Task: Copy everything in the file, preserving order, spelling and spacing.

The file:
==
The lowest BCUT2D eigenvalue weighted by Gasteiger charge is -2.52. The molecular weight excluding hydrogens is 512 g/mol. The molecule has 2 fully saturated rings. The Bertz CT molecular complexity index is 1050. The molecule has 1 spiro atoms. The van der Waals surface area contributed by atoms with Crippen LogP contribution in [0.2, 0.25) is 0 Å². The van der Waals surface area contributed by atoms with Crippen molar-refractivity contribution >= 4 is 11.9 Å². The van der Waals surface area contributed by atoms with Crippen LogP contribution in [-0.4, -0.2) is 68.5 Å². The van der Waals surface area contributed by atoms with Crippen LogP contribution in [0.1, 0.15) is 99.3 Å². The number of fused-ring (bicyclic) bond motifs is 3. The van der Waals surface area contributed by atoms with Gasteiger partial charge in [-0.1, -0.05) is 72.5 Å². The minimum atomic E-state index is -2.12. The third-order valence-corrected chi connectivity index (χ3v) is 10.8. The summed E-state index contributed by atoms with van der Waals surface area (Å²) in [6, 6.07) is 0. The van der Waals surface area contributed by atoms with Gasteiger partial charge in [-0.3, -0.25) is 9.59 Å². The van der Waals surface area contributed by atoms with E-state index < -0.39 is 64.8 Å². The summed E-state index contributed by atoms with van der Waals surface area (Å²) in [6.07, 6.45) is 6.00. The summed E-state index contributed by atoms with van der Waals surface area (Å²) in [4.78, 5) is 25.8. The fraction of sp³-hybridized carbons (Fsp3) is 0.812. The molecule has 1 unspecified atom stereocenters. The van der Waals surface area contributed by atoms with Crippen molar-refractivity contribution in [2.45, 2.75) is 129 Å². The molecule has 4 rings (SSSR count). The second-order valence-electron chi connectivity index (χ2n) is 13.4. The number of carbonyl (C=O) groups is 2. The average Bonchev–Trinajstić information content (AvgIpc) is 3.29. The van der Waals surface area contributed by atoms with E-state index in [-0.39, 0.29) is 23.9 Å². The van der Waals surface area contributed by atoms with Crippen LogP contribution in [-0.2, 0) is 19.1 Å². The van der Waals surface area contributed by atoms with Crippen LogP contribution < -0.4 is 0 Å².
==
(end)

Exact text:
The lowest BCUT2D eigenvalue weighted by Gasteiger charge is -2.52. The molecular weight excluding hydrogens is 512 g/mol. The molecule has 2 fully saturated rings. The Bertz CT molecular complexity index is 1050. The molecule has 1 spiro atoms. The van der Waals surface area contributed by atoms with Crippen LogP contribution in [0.2, 0.25) is 0 Å². The van der Waals surface area contributed by atoms with Crippen molar-refractivity contribution >= 4 is 11.9 Å². The van der Waals surface area contributed by atoms with Crippen LogP contribution in [-0.4, -0.2) is 68.5 Å². The van der Waals surface area contributed by atoms with Crippen LogP contribution in [0.1, 0.15) is 99.3 Å². The number of fused-ring (bicyclic) bond motifs is 3. The van der Waals surface area contributed by atoms with Gasteiger partial charge in [-0.1, -0.05) is 72.5 Å². The minimum atomic E-state index is -2.12. The third-order valence-corrected chi connectivity index (χ3v) is 10.8. The summed E-state index contributed by atoms with van der Waals surface area (Å²) in [6, 6.07) is 0. The van der Waals surface area contributed by atoms with Gasteiger partial charge in [-0.3, -0.25) is 9.59 Å². The van der Waals surface area contributed by atoms with E-state index < -0.39 is 64.8 Å². The summed E-state index contributed by atoms with van der Waals surface area (Å²) in [6.07, 6.45) is 6.00. The summed E-state index contributed by atoms with van der Waals surface area (Å²) in [4.78, 5) is 25.8. The fraction of sp³-hybridized carbons (Fsp3) is 0.812. The molecule has 1 unspecified atom stereocenters. The van der Waals surface area contributed by atoms with Crippen molar-refractivity contribution in [2.45, 2.75) is 129 Å². The molecule has 4 rings (SSSR count). The second-order valence-electron chi connectivity index (χ2n) is 13.4. The number of carbonyl (C=O) groups is 2. The average Bonchev–Trinajstić information content (AvgIpc) is 3.29. The van der Waals surface area contributed by atoms with E-state index in [-0.39, 0.29) is 23.9 Å². The van der Waals surface area contributed by atoms with Crippen LogP contribution in [-0.2, 0) is 19.1 Å². The van der Waals surface area contributed by atoms with Crippen LogP contribution < -0.4 is 0 Å².